Need more power?

  • HTML works
  • CSS works
  • JavaScript works

Slide 14: Enterprise Features

Access control

  • Allow topic view
  • Allow topic change
  • Users
  • Groups

More than just content

  • Variables (functions) add shortcuts
    today's date, topic name, colored text

  • Plugins (extensions) extend functionality
    calendars, arithmetic, slide shows

  • Embedded Applications
    blog, team directory, project tracker

Slide 15: Revision History

  • Anyone can publish

  • Anyone can edit

  • Anyone can change my page?!

The ability for anyone to write on any page can be liberating. It can also be scary or intimidating.

For those who lean toward "scary", you'll be pleased to know that many wikis (including ours) are backed by version control (e.g. RCS). So, even if you think you broke something, you (or someone else) can usually fix it. If you want to know what changes were made (and by whom), there's revision history.

Slide 16: Structured Wiki

TWiki/Foswiki are structured wikis. Although there are hundreds of examples of wikis, there are only a few structured wikis.

  • "Database-like" manipulation of data stored in forms on pages.
  • Users can create small applications
    status boards, task lists, department directories, project tracking systems, blog applications, ...
  • No special programming language is required.

"Enterprise" features
  • Access control
  • Revision control
  • Webs (separate collaboration categories)
  • E-mail notification (subscribe to topic changes)

(See: TWiki:Codev.StructuredWiki and Wikipedia:Structured_wiki)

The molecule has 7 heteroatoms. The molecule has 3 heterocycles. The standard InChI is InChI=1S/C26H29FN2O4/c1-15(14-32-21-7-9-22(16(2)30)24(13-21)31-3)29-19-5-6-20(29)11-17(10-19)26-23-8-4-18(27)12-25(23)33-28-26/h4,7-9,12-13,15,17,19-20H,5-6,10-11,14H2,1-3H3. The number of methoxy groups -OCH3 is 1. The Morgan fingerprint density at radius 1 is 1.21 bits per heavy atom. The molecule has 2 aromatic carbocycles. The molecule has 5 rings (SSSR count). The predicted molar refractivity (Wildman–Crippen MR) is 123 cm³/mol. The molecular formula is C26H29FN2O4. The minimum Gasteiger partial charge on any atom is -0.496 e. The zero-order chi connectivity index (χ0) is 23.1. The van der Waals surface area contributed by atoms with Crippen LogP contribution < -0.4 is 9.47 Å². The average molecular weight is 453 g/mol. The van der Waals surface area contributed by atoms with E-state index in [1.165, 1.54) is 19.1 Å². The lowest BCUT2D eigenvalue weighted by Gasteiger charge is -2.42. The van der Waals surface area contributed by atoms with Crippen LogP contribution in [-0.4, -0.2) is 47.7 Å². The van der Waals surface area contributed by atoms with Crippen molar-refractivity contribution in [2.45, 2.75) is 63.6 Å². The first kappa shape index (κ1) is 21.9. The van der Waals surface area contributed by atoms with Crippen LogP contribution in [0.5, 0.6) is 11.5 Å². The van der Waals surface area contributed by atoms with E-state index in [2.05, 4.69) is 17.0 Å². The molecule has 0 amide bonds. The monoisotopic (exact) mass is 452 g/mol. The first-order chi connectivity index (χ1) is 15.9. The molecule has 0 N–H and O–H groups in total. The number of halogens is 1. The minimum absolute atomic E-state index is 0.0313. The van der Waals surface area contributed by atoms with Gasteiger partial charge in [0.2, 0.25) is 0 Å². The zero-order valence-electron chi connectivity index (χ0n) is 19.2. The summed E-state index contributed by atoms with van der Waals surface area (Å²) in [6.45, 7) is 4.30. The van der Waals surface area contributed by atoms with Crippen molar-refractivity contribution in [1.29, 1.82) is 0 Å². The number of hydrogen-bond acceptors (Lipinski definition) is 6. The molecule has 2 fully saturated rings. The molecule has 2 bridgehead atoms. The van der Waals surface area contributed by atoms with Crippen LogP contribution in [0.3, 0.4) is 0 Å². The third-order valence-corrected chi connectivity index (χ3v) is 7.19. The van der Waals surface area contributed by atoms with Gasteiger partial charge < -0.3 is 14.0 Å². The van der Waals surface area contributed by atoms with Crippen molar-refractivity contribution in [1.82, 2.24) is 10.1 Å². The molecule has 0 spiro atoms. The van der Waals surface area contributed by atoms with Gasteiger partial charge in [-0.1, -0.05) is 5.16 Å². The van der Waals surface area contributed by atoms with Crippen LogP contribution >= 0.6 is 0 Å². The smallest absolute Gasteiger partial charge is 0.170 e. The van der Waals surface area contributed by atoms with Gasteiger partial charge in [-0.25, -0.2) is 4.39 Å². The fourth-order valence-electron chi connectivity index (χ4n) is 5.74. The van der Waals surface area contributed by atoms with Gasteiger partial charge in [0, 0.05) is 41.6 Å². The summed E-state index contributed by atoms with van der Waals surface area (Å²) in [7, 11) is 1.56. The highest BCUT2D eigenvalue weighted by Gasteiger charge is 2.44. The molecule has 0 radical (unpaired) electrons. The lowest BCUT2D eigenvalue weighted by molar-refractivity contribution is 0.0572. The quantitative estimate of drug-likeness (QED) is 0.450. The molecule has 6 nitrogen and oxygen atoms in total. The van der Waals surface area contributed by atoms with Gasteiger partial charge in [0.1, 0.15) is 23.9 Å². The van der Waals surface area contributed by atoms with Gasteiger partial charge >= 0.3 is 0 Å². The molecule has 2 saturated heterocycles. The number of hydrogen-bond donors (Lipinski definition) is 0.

Slide 17: Webs and Topics

TWiki and Foswiki are aninstallable, distributed, wiki program.

  • A Wiki site (installation) is divided into webs.
    • Each web usually represents one area of collaboration (e.g. one department or large project).

  • Each web has hyperlinked topics, displayed as pages in your browser.
    • Webs are analogous to folders on your computer.
    • Topics are analogous to documents.

Slide 18: Webs and Topics

  • Each web has a "home" topic (named WebHome) and various administrative topics (e.g. WebChanges, WebTopicList).

  • All other topics are created (and modified) by you and your co-workers.
  • Learn is a web.
  • Tut is a subweb (acts just like a web).
  • WikiTraining is a topic.

Slide 19: Administrative Webs

A Wiki distribution includes several administrative webs. You should not store permanent project content in these webs.

  • Main - user home and configuration pages

  • TWiki or System - system documentation and configuration

  • Sandbox - temporary topics, for testing and experimentation

Slide 20: Project Webs

Many groups and projects have their own web. Some have more than one!

Your group controls your web - who has access to view or edit topics, how to name those topics, what they contain. You can also control the template used for every new topic and the sidebar of your web. You can customize many aspects of your web without affecting any other webs in the site.

Slide 21: Topics

You (and your group) control your topics - who has access to view or edit them and what they contain. Your group may have naming conventions or other standards for topics. Be sure that you understand what these are.

Note: People often create links from their Wiki home pages. If you're not careful, this will create pages in the Main (administrative and homes) web. Pages created in Main are more difficult for your co-workers to find and work with.

Best practice is to create project topics in the most appropriate web.

We'll get to creating and editing topics further along in this session.

Slide 22: Using the Wiki

  • Navigation

  • Managing Topics (View, Attach, History, More...)

  • Creating Topics

  • Editing Topics

  • Attachments

Slide 23: Navigation

  • Breadcrumbs